Anne Dale Photography


Digital photography has opened up new outlets of creative possibilities to use and display our photographs.  We can not only create heirloom albums and large canvas wall prints but we can also use those digital files to  create unique, fun gifts and home decor items while showcasing our family memories. Here are 5 ideas to get your creative juices flowing. For most of these projects, I used items that I found in my home or in my backyard to create meaningful and memorable photo-gifts.

1. Photo Garland

Garland is a simple and fun way to add a whimsical touch to your holiday decor.  This version of garland is made up of recycled fallen branches and strung together for a rustic, and natural feel. This garland can be personalized by adding photographs, names, messages or mini-drawings. Each family member can make their own branch tile and string them together for a…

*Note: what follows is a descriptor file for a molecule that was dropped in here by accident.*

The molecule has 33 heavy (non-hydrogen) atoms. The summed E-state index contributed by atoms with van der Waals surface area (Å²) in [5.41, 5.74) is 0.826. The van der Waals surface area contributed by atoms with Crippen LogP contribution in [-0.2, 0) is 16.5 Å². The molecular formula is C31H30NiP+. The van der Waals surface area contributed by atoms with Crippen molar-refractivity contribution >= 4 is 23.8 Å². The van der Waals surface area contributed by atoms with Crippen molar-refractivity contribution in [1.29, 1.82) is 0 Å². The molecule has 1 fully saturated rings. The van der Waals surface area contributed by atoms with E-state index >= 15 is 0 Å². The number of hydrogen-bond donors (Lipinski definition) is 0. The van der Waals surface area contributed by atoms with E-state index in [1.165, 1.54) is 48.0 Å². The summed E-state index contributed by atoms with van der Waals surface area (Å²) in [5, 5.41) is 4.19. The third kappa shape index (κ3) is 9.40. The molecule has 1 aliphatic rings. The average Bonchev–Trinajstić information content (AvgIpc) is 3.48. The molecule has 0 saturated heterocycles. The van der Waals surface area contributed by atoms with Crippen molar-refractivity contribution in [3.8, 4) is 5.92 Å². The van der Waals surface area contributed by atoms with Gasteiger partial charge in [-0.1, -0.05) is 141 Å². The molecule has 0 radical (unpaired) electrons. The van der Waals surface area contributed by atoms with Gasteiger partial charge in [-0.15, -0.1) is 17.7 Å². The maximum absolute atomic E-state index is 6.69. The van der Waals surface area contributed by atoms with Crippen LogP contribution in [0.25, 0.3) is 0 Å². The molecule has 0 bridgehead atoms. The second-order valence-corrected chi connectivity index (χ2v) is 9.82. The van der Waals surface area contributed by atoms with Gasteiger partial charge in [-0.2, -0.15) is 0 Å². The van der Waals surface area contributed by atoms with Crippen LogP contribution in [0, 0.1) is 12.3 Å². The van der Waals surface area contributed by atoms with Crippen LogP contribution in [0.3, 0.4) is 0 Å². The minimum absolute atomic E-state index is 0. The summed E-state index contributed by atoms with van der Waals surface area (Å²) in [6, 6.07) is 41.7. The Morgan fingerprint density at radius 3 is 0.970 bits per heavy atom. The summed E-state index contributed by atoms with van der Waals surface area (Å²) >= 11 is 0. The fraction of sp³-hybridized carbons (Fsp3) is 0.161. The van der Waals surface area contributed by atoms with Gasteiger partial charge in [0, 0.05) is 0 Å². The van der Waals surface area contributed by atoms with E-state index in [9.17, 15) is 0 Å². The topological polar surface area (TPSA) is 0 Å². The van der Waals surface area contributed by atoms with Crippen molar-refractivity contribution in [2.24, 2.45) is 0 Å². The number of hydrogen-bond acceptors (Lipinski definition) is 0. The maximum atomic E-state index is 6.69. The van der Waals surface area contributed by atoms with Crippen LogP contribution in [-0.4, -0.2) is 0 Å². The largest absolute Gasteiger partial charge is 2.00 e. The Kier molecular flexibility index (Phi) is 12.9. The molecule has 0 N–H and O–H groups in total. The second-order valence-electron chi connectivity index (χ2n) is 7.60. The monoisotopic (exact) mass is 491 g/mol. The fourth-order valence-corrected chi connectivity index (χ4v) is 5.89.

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Chicken Salad with Cinnamon Bread

tea sandwiches (1 of 1)

I have a case of the busies.

Busy baking.

Busy making.

Busy shopping.

Busy wrapping.

Busy being busy.

An absolutely obscene amount of sugar has entered my kitchen in the past week. Sugar in all its forms: refined, powdered, brown, raw, not to mention syrupy sugars in all grades and shades, leaving me at the end of a sugary sweet slope, just longing for some real food.

cinnamon bread (1 of 1)

Something satisfying but not stodgy, something easy, comforting and that doesn’t involve turning on the stove or using multiple dishes.

Something like these little cinnamon-y chicken salad tea sandwiches that my mom used to serve at events when she ran a catering business.

chicken salad on cinnamon bread